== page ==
10.30pm There are still 60 people waiting to be seen and the numbers streaming into A&E doesn’t show any sign of slowing. This is relentless. Hospital directors are here trying to improve patient ‘flow’ and any empty space which could conceivably become a ward is turned into one, even the discharge lounge.
11pm Again I am asked to help someone – who is stable and well enough to walk - to the toilet. I politely ask if one of the four relatives accompanying the patient could assist them. Again, outrage. How could I suggest such a thing?
11.15pm I try to get through some test requests and review a few results, but now people are approaching the work station complaining that they haven’t had anything to eat in hours. We put water out and there are shops and vending machines nearby, but people still expect us to feed them, as though we don’t have enough to deal with. I haven’t stopped for a sip of water in four hours myself.
12am Now drunk people begin to roll in, as does one person with a broken nail. This is no joke, we’ve had two this week alone. Another person wants a piercing taking out because they no longer like the look of it. Are you kidding? Meanwhile, people who are mentally unwell and desperately seeking help have to wait for hours, there’s nowhere else for them to go.
1.30am Nursing homes begin sending in elderly patients. They wait for hours but for little reason, most don’t need to be in hospital but now that it’s the middle of the night there is no way of getting them back to the care home. They’ll have to wait until morning for transport.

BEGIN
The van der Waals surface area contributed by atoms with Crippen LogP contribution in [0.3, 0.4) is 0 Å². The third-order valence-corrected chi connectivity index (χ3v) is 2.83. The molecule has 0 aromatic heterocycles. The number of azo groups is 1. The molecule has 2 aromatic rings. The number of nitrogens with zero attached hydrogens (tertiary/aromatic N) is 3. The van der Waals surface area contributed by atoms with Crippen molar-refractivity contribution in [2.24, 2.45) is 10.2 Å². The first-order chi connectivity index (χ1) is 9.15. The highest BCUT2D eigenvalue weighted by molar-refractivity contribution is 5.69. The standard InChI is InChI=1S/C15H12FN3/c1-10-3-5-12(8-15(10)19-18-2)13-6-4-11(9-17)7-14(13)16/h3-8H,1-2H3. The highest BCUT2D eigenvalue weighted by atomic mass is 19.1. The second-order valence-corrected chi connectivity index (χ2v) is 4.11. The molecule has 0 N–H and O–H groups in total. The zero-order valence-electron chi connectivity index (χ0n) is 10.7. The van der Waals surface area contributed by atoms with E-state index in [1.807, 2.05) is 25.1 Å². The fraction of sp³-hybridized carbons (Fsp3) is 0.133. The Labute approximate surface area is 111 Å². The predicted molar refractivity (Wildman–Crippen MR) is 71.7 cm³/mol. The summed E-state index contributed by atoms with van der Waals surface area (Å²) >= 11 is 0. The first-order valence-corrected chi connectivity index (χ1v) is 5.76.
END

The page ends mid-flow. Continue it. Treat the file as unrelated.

2am Disaster. Just when you think things can’t get any worse, a local hospital goes on ‘divert’. This means they’ve closed their doors to all new patients. This is serious. The decision to go on divert is not one taken lightly as hefty fines are incurred, but will be made when hospitals can no longer guarantee the safety of patients.
3am The knock-on effect of the divert means our A&E department is now receiving even more ambulances. There are now patients being examined in the middle of the resuscitation area, which is supposed to be reserved for those with life threatening conditions.
We’re exhausted and demoralised. We simply can’t provide the level of care we desperately want to provide, and still the complaints keep on coming thick and fast. The NHS is fucked… when will people realize?
So where lies the problem?
Cuts to social care funding mean there is nowhere for ‘medically fit’ people to go, throw in an increasingly aging population and hundreds of thousands of hospital beds are being blocked. There’s also a fundamental shortage of doctors and nurses, whilst the escalating problems within the NHS has led to a recruitment crisis (who in their right mind would currently want to enter this profession?). Meanwhile, we continue to ostracize hard-working health professionals from foreign countries who help to prop the whole thing up.
Theresa May has made numerous useless comments regarding the situation, first denying there is a crisis, then praising Health Secretary Jeremy Hunt who continues to be so desperately detached from reality it’s frankly laughable. Most recently she scapegoated GPs and threatened to cut funding to GP surgeries which don’t open seven days a week. Yes, of course, more cuts, that’s the answer. And where are the extra GPs going to come from? Thin air, presumably. What happened to that pre-election promise of 5000 extra GPs?
Last year’s ‘devo health’ agreement (which saw local authorities take control of the region’s £6bn health and social care budget) promised so much, but very few of us on the front line actually understand what it means. I’m not convinced those higher up do either. And how are we going to cope with a predicted £2bn funding gap over the next four years? We’re barely managing now.